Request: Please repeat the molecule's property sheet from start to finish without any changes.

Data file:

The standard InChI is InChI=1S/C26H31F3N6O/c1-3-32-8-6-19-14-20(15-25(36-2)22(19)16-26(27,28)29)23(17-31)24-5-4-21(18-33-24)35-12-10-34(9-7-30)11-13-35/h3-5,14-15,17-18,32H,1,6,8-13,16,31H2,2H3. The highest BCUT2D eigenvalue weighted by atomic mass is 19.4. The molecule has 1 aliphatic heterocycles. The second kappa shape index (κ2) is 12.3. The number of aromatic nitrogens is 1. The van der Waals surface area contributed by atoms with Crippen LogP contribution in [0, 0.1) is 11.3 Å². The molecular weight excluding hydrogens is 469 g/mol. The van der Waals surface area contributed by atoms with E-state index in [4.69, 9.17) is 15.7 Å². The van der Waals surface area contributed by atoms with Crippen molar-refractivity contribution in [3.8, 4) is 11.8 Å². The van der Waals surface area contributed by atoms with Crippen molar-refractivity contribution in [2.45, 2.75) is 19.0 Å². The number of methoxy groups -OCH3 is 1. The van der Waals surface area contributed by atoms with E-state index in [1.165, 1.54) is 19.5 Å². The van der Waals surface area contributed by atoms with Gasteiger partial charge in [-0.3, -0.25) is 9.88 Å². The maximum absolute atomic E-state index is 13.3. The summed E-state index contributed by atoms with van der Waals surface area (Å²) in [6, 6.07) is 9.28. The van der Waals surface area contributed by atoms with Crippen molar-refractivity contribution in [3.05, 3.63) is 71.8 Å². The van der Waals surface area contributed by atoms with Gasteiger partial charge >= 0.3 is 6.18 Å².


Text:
The standard InChI is InChI=1S/C26H31F3N6O/c1-3-32-8-6-19-14-20(15-25(36-2)22(19)16-26(27,28)29)23(17-31)24-5-4-21(18-33-24)35-12-10-34(9-7-30)11-13-35/h3-5,14-15,17-18,32H,1,6,8-13,16,31H2,2H3. The highest BCUT2D eigenvalue weighted by atomic mass is 19.4. The molecule has 1 aliphatic heterocycles. The second kappa shape index (κ2) is 12.3. The number of aromatic nitrogens is 1. The van der Waals surface area contributed by atoms with Crippen LogP contribution in [0, 0.1) is 11.3 Å². The molecular weight excluding hydrogens is 469 g/mol. The van der Waals surface area contributed by atoms with E-state index in [4.69, 9.17) is 15.7 Å². The van der Waals surface area contributed by atoms with Crippen molar-refractivity contribution in [3.8, 4) is 11.8 Å². The van der Waals surface area contributed by atoms with Crippen molar-refractivity contribution in [2.45, 2.75) is 19.0 Å². The number of methoxy groups -OCH3 is 1. The van der Waals surface area contributed by atoms with E-state index in [1.165, 1.54) is 19.5 Å². The van der Waals surface area contributed by atoms with Gasteiger partial charge in [-0.3, -0.25) is 9.88 Å². The maximum absolute atomic E-state index is 13.3. The summed E-state index contributed by atoms with van der Waals surface area (Å²) in [6, 6.07) is 9.28. The van der Waals surface area contributed by atoms with Crippen molar-refractivity contribution in [3.05, 3.63) is 71.8 Å². The van der Waals surface area contributed by atoms with Gasteiger partial charge >= 0.3 is 6.18 Å².